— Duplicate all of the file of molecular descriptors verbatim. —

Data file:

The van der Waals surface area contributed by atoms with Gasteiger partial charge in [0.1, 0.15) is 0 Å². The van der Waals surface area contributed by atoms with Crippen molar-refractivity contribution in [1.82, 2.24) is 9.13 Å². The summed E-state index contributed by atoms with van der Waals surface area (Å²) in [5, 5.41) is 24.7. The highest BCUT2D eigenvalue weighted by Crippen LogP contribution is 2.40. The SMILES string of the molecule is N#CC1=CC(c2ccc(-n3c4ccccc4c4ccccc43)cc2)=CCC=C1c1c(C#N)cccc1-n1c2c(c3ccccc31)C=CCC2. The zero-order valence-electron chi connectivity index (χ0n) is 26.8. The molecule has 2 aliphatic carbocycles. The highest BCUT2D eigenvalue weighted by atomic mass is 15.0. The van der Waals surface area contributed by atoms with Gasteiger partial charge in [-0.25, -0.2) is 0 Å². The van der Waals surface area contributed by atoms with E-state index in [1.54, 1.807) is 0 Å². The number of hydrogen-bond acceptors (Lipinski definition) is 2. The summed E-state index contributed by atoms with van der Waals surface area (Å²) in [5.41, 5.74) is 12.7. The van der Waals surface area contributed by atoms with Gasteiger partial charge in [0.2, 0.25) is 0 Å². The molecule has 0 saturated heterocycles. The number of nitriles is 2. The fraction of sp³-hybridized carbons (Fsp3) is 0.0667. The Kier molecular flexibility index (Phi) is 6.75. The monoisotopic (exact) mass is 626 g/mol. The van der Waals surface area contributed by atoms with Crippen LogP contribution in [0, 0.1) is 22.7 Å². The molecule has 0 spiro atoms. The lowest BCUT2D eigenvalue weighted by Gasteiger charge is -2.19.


The van der Waals surface area contributed by atoms with Gasteiger partial charge in [0.1, 0.15) is 0 Å². The van der Waals surface area contributed by atoms with Crippen molar-refractivity contribution in [1.82, 2.24) is 9.13 Å². The summed E-state index contributed by atoms with van der Waals surface area (Å²) in [5, 5.41) is 24.7. The highest BCUT2D eigenvalue weighted by Crippen LogP contribution is 2.40. The SMILES string of the molecule is N#CC1=CC(c2ccc(-n3c4ccccc4c4ccccc43)cc2)=CCC=C1c1c(C#N)cccc1-n1c2c(c3ccccc31)C=CCC2. The zero-order valence-electron chi connectivity index (χ0n) is 26.8. The molecule has 2 aliphatic carbocycles. The highest BCUT2D eigenvalue weighted by atomic mass is 15.0. The van der Waals surface area contributed by atoms with Gasteiger partial charge in [-0.25, -0.2) is 0 Å². The van der Waals surface area contributed by atoms with E-state index in [1.54, 1.807) is 0 Å². The number of hydrogen-bond acceptors (Lipinski definition) is 2. The summed E-state index contributed by atoms with van der Waals surface area (Å²) in [5.41, 5.74) is 12.7. The van der Waals surface area contributed by atoms with Gasteiger partial charge in [0.2, 0.25) is 0 Å². The molecule has 0 saturated heterocycles. The number of nitriles is 2. The fraction of sp³-hybridized carbons (Fsp3) is 0.0667. The Kier molecular flexibility index (Phi) is 6.75. The monoisotopic (exact) mass is 626 g/mol. The van der Waals surface area contributed by atoms with Crippen LogP contribution in [0, 0.1) is 22.7 Å². The molecule has 0 spiro atoms. The lowest BCUT2D eigenvalue weighted by Gasteiger charge is -2.19.